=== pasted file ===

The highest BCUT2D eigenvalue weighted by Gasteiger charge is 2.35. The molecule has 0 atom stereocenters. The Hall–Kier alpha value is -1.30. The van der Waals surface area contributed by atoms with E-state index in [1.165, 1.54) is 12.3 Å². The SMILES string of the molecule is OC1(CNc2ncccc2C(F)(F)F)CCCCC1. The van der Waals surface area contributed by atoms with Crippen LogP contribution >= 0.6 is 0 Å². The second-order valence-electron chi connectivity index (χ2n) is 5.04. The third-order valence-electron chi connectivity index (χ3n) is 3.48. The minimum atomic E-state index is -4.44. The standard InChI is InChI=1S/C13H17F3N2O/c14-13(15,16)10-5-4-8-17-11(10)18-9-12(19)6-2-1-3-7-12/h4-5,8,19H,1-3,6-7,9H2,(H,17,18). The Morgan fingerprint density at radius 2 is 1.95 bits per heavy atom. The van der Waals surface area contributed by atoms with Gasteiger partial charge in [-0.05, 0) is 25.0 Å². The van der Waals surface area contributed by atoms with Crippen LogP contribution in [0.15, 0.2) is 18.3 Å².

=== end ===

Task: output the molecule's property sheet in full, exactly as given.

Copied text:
The highest BCUT2D eigenvalue weighted by Gasteiger charge is 2.35. The molecule has 0 atom stereocenters. The Hall–Kier alpha value is -1.30. The van der Waals surface area contributed by atoms with E-state index in [1.165, 1.54) is 12.3 Å². The SMILES string of the molecule is OC1(CNc2ncccc2C(F)(F)F)CCCCC1. The van der Waals surface area contributed by atoms with Crippen LogP contribution >= 0.6 is 0 Å². The second-order valence-electron chi connectivity index (χ2n) is 5.04. The third-order valence-electron chi connectivity index (χ3n) is 3.48. The minimum atomic E-state index is -4.44. The standard InChI is InChI=1S/C13H17F3N2O/c14-13(15,16)10-5-4-8-17-11(10)18-9-12(19)6-2-1-3-7-12/h4-5,8,19H,1-3,6-7,9H2,(H,17,18). The Morgan fingerprint density at radius 2 is 1.95 bits per heavy atom. The van der Waals surface area contributed by atoms with Gasteiger partial charge in [-0.05, 0) is 25.0 Å². The van der Waals surface area contributed by atoms with Crippen LogP contribution in [0.15, 0.2) is 18.3 Å².